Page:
So incredibly tiny.0266

Virus structures, there is two different kinds to keep in mind.0270

This is the first slide on virus structure.0274

There are a few major classes that occur in nature.0276

You could have viruses beside this, I’m going to give you the 4 main ones.0279

Here is an actual micrograph with an electron microscope, of what these look like.0282

Here is a computer generated image of what is called an adenovirus, 0287

these are typically causing respiratory infections like the cold.0290

Common cold is an adenovirus.0295

It is Icosahedral, in terms of the geometry of this.0297

It is a lot of amino acids side by side, in triangular shapes.0300

Those triangles all together can make a slightly spherical form.0305

But because of the triangle points, it does have these little pointy edges.0310

You have got what are called antigens here, these little protein units sticking out from there.0315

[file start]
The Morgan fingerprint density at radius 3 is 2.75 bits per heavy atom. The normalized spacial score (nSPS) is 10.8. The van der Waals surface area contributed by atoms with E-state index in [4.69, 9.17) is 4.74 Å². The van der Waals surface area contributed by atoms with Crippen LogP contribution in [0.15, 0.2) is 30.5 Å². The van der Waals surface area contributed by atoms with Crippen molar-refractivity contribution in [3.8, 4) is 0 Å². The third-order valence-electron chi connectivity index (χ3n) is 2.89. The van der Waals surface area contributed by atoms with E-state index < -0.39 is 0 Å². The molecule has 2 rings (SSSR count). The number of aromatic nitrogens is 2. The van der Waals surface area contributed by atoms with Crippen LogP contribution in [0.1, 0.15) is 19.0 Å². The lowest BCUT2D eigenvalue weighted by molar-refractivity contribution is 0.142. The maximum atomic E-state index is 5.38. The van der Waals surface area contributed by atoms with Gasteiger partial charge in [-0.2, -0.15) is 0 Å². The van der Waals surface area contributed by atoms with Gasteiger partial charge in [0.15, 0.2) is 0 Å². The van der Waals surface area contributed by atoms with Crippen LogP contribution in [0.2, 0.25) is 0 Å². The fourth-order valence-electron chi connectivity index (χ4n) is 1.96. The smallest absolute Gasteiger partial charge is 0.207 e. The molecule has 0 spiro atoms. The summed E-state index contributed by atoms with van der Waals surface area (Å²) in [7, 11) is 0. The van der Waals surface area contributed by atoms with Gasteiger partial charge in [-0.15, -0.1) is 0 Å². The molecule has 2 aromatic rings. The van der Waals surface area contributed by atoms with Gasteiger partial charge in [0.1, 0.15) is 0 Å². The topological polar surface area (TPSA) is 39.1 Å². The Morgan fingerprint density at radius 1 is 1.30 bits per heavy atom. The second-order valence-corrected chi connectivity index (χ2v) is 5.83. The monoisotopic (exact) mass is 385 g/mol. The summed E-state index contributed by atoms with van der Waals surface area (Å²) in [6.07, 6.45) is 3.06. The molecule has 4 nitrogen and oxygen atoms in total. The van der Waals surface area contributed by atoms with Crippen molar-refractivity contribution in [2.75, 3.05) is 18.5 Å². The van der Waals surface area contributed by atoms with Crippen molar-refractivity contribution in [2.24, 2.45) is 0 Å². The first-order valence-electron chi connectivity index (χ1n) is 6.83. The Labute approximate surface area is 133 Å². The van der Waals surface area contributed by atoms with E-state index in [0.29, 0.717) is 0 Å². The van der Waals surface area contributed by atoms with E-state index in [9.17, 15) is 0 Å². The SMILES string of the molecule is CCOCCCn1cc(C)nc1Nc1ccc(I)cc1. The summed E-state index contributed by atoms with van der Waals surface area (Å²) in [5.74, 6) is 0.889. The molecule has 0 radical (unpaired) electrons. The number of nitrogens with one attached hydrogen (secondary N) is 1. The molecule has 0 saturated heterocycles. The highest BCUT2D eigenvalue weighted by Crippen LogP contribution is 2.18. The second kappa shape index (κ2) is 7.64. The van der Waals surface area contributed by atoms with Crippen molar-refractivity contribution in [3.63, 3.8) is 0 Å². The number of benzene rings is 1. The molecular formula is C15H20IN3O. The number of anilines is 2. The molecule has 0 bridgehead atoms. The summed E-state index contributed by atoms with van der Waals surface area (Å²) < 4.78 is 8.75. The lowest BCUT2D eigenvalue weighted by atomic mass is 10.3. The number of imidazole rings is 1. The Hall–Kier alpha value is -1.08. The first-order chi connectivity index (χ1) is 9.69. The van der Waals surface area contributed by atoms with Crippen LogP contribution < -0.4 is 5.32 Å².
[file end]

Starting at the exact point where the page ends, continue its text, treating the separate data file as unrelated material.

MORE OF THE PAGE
These little units sticking off in the adenovirus are kind of like the key that fits into the lock of the whole cell that it is going to invade.0321

I will tell you more about that, later on in this lesson.0329

Another virus, spherical, truly spherical, you do not see those little pointy edges.0334

You still do have these projections coming out from the outside.0339

A very common spherical shaped virus is influenza.0344

This causes the flu, there is influenza A, B.0348

There is a lot of different strains of the flu virus.0352

You can see it in action here.0355

You actually have a lot going on in this flu virus.0359

The capsid is this inner part here, that is the protein layer, the bullish purple part.0363

In this part that is a little bit more magenta is a lipid envelope on the outside, 0371

just another structural tool that this virus has.0376

A couple more virus structures, bacteriophages.0382

Bacteriophages strictly invade bacteria.0385

They can get inside of your body but they are not going to be able to invade your bodily cells.0390

Here is a micrograph of what they look like, pretty interesting.0395

And then, this is a computer generated image.0399

You can see something that is hard to tell in this micrograph, these things called tail fibers.0403

These things that look like legs are actually called tail fibers.0408

Oftentimes, this part is called the tail, I have also heard it called a neck or a mid piece.0418

Here is the head or the capsid.0424

Inside you got genetic material of DNA and RNA.0429